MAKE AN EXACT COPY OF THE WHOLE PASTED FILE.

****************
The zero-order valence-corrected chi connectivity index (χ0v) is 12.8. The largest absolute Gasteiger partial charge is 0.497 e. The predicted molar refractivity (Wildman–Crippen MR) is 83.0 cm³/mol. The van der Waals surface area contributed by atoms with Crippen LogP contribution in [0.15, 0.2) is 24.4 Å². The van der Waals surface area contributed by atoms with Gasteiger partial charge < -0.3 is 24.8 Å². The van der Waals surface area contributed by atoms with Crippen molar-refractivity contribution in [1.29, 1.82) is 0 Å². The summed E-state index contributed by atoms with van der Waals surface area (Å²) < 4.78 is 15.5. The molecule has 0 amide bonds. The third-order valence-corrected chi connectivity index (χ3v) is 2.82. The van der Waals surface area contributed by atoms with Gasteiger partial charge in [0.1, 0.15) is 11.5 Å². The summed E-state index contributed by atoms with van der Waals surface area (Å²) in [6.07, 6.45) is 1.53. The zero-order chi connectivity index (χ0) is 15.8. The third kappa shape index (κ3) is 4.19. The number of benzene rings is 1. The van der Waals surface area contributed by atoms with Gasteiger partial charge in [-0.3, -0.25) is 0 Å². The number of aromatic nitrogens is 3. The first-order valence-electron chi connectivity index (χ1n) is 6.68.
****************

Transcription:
The zero-order valence-corrected chi connectivity index (χ0v) is 12.8. The largest absolute Gasteiger partial charge is 0.497 e. The predicted molar refractivity (Wildman–Crippen MR) is 83.0 cm³/mol. The van der Waals surface area contributed by atoms with Crippen LogP contribution in [0.15, 0.2) is 24.4 Å². The van der Waals surface area contributed by atoms with Gasteiger partial charge < -0.3 is 24.8 Å². The van der Waals surface area contributed by atoms with Crippen molar-refractivity contribution in [1.29, 1.82) is 0 Å². The summed E-state index contributed by atoms with van der Waals surface area (Å²) < 4.78 is 15.5. The molecule has 0 amide bonds. The third-order valence-corrected chi connectivity index (χ3v) is 2.82. The van der Waals surface area contributed by atoms with Gasteiger partial charge in [0.1, 0.15) is 11.5 Å². The summed E-state index contributed by atoms with van der Waals surface area (Å²) in [6.07, 6.45) is 1.53. The zero-order chi connectivity index (χ0) is 15.8. The third kappa shape index (κ3) is 4.19. The number of benzene rings is 1. The van der Waals surface area contributed by atoms with Gasteiger partial charge in [-0.3, -0.25) is 0 Å². The number of aromatic nitrogens is 3. The first-order valence-electron chi connectivity index (χ1n) is 6.68.